Spring sprouts new campaign for Fresh Street launch
February 08, 2013 | Comments
H.Y. Louie, which operates grocery retail and distribution businesses in British Columbia, opened its first Fresh Street Market retail format in January. Spring Advertising has created an outdoor, radio and in-store campaign to promote the new banner.
It wrapped the North Shore News to look like a bundle of asparagus, while transit shelters show bunches of carrots on street signs that say “A different kind of food store.”
“The look is very clean and fresh,” said Rob Schlyecher, Spring’s creative director. “They are opening up a new niche here in the market that sits between everyday grocery and premium priced.”
Schlyecher said Fresh Street’s layout is designed to deepen the consumer experience with a more immersive experience and sense of discovery. For instance, the entrance to the store is laid out to give the look and feel of a public market. There are huge rolls of local cheeses, a giant display of apple cider from a local farm and chilies arranged from mild to the extra-hot ghost pepper (which comes with a warning). The entire store emphasizes local first and products come with detailed information on shelf tags, signage and even on carry bags.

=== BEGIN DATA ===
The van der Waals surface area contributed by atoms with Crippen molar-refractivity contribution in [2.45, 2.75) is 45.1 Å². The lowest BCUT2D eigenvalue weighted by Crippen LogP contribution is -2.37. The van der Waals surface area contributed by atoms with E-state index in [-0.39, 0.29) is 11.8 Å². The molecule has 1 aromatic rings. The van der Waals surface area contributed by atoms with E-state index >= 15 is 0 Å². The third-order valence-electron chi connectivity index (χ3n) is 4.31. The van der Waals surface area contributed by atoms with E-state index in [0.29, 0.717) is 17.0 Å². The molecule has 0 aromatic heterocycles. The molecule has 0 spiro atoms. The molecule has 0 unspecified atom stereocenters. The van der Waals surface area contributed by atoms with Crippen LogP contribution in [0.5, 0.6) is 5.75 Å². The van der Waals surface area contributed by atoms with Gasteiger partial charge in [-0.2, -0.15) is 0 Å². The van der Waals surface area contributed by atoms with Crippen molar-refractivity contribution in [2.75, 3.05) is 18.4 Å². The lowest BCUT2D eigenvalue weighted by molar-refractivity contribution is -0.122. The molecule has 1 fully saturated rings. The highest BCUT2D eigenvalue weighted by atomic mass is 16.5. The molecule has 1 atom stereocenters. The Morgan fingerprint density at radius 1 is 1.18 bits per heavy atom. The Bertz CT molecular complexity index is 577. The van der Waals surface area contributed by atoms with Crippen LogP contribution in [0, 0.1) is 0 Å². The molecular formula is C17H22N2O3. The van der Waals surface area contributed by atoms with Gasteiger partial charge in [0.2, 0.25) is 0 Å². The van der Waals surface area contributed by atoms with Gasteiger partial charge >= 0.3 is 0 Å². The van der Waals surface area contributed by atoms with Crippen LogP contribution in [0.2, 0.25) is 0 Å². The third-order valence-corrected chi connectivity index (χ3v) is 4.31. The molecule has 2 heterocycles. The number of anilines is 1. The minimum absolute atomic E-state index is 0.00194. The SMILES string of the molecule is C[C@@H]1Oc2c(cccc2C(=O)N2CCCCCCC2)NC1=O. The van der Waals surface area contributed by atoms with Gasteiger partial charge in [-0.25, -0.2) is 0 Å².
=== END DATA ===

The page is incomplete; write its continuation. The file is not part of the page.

Gary Sorenson, H.Y. Louie’s chief operating officer and executive vice-president, said the plan is to open three Fresh Street stores each year through new real estate acquisitions or by converting IGA Marketplace stores – the chain H.Y. Louie has operated since 1955 when it licensed the IGA name.
“Our motto is affordable fresh food,” said Sorenson. “We have a lot of unique product for the foodies, the people who really want to explore cooking, and we’ve got a good basic fresh food offering.”
Sorenson said he expects his Fresh Street customers will spend less per trip than IGA Marketplace’s customers, but will shop three or more times a week instead of the traditional weekly shop.
H.Y. Louie has teamed up with local celebrity chef Karen Barnaby to develop a private label brand for fresh soups and salads called Chef Destinations. The idea is to work with local chefs on recipes that customers can go home and cook using prepared and hard-to-find products from the store.